Openings and Closings

Keep Houston Press Free
I Support
  • Local
  • Community
  • Journalism
  • logo

Support the independent voice of Houston and help keep the future of Houston Press free.

The big news this week is once again related to Bedford, the restaurant in the Heights that was up until very recently the home of heralded chef Robert Gadsby. A little birdie told us a few weeks back that Reef's executive chef and co-owner Bryan Caswell had big plans for the space, and they weren't wrong. Greg Morago at the Houston Chronicle reported this afternoon that Caswell and company have purchased the restaurant and will soon be installing a new chef and an entirely new menu and aesthetic.

"We're trying to draw the similarities between the rustic-oriented qualities of the Tuscan region with the rustic qualities of the Texas region," Caswell was quoted as saying. The intention to tranform the restaurant into a down-home yet upscale Italian kitchen seems to be a good fit not only for the restaurant, but also for the surrounding Heights neighborhood. As for the identity of the new chef that will helm the endeavor, Caswell is mum. Rumors are flying, however, that Jason Gould -- very recently of Gravitas -- is being considered for the position.

Bedford isn't the only restaurant that has changed hands lately. The famous Tookie's in Seabrook is on the auction block, according to Hamburger America. Owner Jim Spears closed the restaurant after Hurricane Ike and -- nearing 70 years old -- has decided that he doesn't want to reopen it. The entire restaurant, including Spears's recipes, are for now sale.

In other news, Juan Mon -- the sandwich shop on Taft that no one ever thought would actually open -- is having its grand opening this Saturday, September 12. In addition to a huge selection of sandwiches, the shop promises delivery service that allows you to track the delivery van on its website -- perfect for the creepy stalker in all of us. Each sandwich is $5.50, named after a world city and, to complete the weirdness factor, comes disassembled. You assemble the sandwich yourself from the individually wrapped ingredients. Because everyone wants to pay someone else $5.50 to not make them a sandwich!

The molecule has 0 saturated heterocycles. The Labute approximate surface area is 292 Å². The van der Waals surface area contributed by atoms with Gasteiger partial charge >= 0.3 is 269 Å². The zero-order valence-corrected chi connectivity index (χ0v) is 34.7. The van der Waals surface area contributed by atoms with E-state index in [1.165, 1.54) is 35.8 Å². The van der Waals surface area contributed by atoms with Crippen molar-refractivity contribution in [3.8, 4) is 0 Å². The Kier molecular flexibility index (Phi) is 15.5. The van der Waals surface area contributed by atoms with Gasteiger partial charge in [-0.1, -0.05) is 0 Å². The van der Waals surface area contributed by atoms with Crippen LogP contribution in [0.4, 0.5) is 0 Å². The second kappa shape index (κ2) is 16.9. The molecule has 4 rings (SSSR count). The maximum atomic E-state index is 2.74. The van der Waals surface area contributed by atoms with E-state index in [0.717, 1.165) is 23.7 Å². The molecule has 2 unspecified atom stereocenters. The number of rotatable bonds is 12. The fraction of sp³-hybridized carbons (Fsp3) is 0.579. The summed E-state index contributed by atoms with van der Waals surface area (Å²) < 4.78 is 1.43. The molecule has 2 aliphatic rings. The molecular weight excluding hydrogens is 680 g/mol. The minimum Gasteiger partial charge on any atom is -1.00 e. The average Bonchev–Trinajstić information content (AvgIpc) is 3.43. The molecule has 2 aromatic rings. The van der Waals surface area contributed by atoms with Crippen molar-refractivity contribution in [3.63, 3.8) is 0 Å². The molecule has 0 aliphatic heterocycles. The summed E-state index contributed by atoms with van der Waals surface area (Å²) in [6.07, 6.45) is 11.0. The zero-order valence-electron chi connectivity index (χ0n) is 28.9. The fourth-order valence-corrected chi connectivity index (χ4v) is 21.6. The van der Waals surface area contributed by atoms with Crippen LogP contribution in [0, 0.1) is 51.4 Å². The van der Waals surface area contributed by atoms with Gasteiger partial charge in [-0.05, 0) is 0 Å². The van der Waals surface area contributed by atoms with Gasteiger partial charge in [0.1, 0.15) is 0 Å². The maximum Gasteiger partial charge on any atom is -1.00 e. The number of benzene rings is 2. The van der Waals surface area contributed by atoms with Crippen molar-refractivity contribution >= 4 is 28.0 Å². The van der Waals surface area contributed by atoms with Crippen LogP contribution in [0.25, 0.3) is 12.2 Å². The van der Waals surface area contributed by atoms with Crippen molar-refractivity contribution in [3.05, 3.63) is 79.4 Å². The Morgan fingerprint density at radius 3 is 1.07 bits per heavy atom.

Also opening in the next week, with any luck, is Heights establishment Lola's. Owned by the same folks responsible for Pink's Pizza and Dragon Bowl, the restaurant is a highly-anticipated addition to the Heights dining scene, especially with its promises of 24-hour breakfast service and its location on the restaurant-less corner of Yale and 11th. Lola's publicist claims that the restaurant will serve its first meal on Monday, September 14. The menu can be found on its website, the suggestively-named EatLola.com.

And in late-breaking news, Hair Balls is reporting that the Spec's on Washington Avenue will be permanently closing after a year-long dispute with the TABC over its liquor license. Filing a lawsuit to keep the store open after the TABC erroneously gave Spec's a license despite the store's proximity to an elementary school has proven to be a losing battle.

Keep the Houston Press Free... Since we started the Houston Press, it has been defined as the free, independent voice of Houston, and we would like to keep it that way. Offering our readers free access to incisive coverage of local news, food and culture. Producing stories on everything from political scandals to the hottest new bands, with gutsy reporting, stylish writing, and staffers who've won everything from the Society of Professional Journalists' Sigma Delta Chi feature-writing award to the Casey Medal for Meritorious Journalism. But with local journalism's existence under siege and advertising revenue setbacks having a larger impact, it is important now more than ever for us to rally support behind funding our local journalism. You can help by participating in our "I Support" membership program, allowing us to keep covering Houston with no paywalls.

We use cookies to collect and analyze information on site performance and usage, and to enhance and customize content and advertisements. By clicking 'X' or continuing to use the site, you agree to allow cookies to be placed. To find out more, visit our cookies policy and our privacy policy.


Join the Press community and help support independent local journalism in Houston.


Join the Press community and help support independent local journalism in Houston.